In the prior art optical fiber shown in FIG. 1, since the core 11 is higher in refractive index than the cladding 12 (refractive index difference: Δn3−Δn2) and light is relatively strongly confined in the core part, if only the core diameter 2 a′ of the core 11 is simply increased, the single mode condition in the core 11 becomes unsatisfied.

The fundamental mode in the optical fiber is HE11 mode, however, as the core diameter 2 a′ is increased, it becomes a so-called multimode fiber where a higher order mode such as HE12 or HE21 mode is generated to exist a plurality modes in the core 11, resulting in degradation of transmission characteristics.

When the refractive index of the core 11 is simply made lower than the refractive index of the cladding 12, light energy cannot be confined in the core 1.

Then, in the present invention, the cladding 2 has a diffraction grating which has a grating period equal to ½ the optical wavelength and is arranged at least in the peripheral area adjacent to the core. That is, a photonic band gap structure is arranged over a diameter 2 b at least in the peripheral area adjacent to the core 1 within the cladding 2. The photonic band gap structure may be arranged in the entire area of the cladding 2. The cladding 2 can be made of a conventional material for the cladding such as quartz glass.

FIG. 4 is a diagram showing the structure of the photonic band gap. In general, a three-dimensional photonic band gap structure means a diffraction grating for making Bragg reflection of light in all directions, which is realized by setting the grating period of a diffraction grating to ½ the optical wavelength in the propagating medium as shown in FIG. 4.

As shown in FIG. 3, when the photonic band gap structure is arranged over a diameter 2 b on the periphery of the core 1, light can be propagated while being confined so that light does not propagate in the radial direction from the center of the core 1 of the optical fiber.

According to the present invention, since light is confined selectively for a wavelength by Bragg reflection of the diffraction grating forming the photonic band gap, instead of total internal reflection. Therefore, suppression of higher order mode is possible more effectively than in the prior art, so that the single mode condition can be maintained when the core diameter is increased.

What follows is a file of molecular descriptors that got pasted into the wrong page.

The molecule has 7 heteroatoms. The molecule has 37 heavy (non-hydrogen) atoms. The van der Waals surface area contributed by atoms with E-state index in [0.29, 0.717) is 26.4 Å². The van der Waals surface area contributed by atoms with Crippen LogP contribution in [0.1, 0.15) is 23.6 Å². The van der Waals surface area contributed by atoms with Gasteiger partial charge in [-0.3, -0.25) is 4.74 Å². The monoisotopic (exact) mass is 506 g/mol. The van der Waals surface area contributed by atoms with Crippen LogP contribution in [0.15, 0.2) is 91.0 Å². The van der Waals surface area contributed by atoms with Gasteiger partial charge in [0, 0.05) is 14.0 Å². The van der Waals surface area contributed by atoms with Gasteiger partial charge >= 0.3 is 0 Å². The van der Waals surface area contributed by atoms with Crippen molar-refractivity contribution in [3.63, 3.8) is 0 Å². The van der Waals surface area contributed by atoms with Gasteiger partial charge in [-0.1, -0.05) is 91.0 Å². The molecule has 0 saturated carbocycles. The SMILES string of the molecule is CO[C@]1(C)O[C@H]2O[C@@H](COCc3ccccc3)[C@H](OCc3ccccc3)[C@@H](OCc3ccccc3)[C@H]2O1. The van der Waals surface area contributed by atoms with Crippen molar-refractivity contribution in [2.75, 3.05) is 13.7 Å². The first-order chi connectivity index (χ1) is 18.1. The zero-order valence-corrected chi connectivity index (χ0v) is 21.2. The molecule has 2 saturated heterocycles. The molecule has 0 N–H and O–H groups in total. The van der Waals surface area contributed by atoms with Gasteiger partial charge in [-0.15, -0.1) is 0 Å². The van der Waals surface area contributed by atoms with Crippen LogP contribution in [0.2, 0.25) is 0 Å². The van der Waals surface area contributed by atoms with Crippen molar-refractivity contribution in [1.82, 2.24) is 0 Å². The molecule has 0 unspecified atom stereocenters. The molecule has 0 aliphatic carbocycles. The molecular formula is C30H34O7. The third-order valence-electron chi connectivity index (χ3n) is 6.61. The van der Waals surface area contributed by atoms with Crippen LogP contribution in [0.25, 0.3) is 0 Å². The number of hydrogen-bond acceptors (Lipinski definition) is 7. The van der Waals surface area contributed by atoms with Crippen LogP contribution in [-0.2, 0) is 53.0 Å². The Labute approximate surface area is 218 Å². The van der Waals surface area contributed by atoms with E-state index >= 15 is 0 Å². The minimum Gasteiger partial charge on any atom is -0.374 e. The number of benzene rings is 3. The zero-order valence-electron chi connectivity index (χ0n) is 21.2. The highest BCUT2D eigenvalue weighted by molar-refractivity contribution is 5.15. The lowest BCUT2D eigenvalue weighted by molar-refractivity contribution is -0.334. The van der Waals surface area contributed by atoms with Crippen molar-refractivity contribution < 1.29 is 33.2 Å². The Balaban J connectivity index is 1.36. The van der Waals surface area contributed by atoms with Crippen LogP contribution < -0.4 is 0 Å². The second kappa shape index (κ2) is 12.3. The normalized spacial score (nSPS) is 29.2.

The jacket may have any value of refractive index. The jacket can be made of a conventional material for the jacket.

FIGS. 5 and 6 show a second embodiment of the present invention.

As shown in FIG. 6, the core diameter 2 a of the core 1 is set larger than the core diameter 2 a′ of the prior art fiber, to about several times the optical wavelength. The cladding 2 has a photonic band gap structure having a diffraction grating formed by arranging hollow holes in a matrix form. The refractive index of the medium of the cladding 2 is set higher than the refractive index of the grating part of the diffraction grating of the photonic crystal in the cladding 2, and a refractive index difference between them is represented as Δn1. Numeral 3 indicates a jacket with a diameter 2 c arranged outside the cladding 2.

The core 1 can be made of a conventional material for the core such as quartz glass, and a refractive index of the core can be decreased by about 0.5% by adding fluorine to the core 1.

The core 1 is the lowest in refractive index when it is a hollow hole. The refractive index thereof is equal to that of air, which is substantially 1. The core comprising a hollow hole is most preferable because it has no light scattering factor.

As in the first embodiment, the photonic band gap structure may be arranged in the entire area of the cladding 2. The cladding 2 can be made of a conventional material for the cladding such as quartz glass. The jacket may have any value of refractive index. The jacket can be made of a conventional material for the jacket.

The optical fiber according to the present embodiment was single mode and had an increased allowable incident optical power.

FIGS. 7 and 8 show a third embodiment of the present invention.

As shown in FIGS. 7 and 8, the core 1 and the cladding 2 medium had the same refractive indices, that is, were made of the same material. The grating part of the diffraction grating of the photonic crystal in the cladding 2 was not composed of hollow holes, but a material of higher refractive index by Δn3 is embedded in a medium forming the cladding, in the form of a grating structure.

This makes it possible to realize the photonic band gap structure from refractive index difference of Δn3.

A jacket was arranged around the cladding 2. It may have any value of refractive index and can be made of the conventional material.

The optical fiber of the present embodiment was also single mode and had an increased allowable incident optical power.

According to the present invention, since the grating forming the photonic band gap is filled with a material which is higher in refractive index than the ambience, rather tha hollow holes, it has advantages that the mechanical strength of the entire fiber is increased and it is easier to maintain the grating shape in the process for drawing the fiber from the preform, as compared with the case of hollow holes.

The diffraction grating in the photonic crystal forming the photonic band gap is not specifically limited if it is a grating structure which is capable of confining light in the core 1 so that light does not propagate in the radial direction from the center of the core 1 of the optical fiber.